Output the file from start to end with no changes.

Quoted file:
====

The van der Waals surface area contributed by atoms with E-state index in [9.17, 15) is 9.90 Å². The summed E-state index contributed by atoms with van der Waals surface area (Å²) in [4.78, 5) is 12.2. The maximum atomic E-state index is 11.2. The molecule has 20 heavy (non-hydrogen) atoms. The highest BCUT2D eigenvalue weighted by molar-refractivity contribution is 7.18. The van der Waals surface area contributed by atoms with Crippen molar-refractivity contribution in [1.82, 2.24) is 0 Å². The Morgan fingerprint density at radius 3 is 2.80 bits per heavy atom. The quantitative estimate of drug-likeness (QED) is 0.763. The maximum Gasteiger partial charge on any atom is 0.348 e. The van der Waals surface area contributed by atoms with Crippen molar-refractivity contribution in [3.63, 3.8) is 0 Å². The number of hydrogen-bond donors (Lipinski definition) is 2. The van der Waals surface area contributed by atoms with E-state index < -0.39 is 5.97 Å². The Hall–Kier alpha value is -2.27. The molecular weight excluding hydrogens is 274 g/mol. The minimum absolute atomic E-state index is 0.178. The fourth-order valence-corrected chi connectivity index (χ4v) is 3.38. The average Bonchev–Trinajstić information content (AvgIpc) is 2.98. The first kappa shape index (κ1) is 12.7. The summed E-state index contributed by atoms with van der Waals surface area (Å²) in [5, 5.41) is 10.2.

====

The van der Waals surface area contributed by atoms with E-state index in [9.17, 15) is 9.90 Å². The summed E-state index contributed by atoms with van der Waals surface area (Å²) in [4.78, 5) is 12.2. The maximum atomic E-state index is 11.2. The molecule has 20 heavy (non-hydrogen) atoms. The highest BCUT2D eigenvalue weighted by molar-refractivity contribution is 7.18. The van der Waals surface area contributed by atoms with Crippen molar-refractivity contribution in [1.82, 2.24) is 0 Å². The Morgan fingerprint density at radius 3 is 2.80 bits per heavy atom. The quantitative estimate of drug-likeness (QED) is 0.763. The maximum Gasteiger partial charge on any atom is 0.348 e. The van der Waals surface area contributed by atoms with Crippen molar-refractivity contribution in [3.63, 3.8) is 0 Å². The number of hydrogen-bond donors (Lipinski definition) is 2. The van der Waals surface area contributed by atoms with E-state index < -0.39 is 5.97 Å². The Hall–Kier alpha value is -2.27. The molecular weight excluding hydrogens is 274 g/mol. The minimum absolute atomic E-state index is 0.178. The fourth-order valence-corrected chi connectivity index (χ4v) is 3.38. The average Bonchev–Trinajstić information content (AvgIpc) is 2.98. The first kappa shape index (κ1) is 12.7. The summed E-state index contributed by atoms with van der Waals surface area (Å²) in [5, 5.41) is 10.2.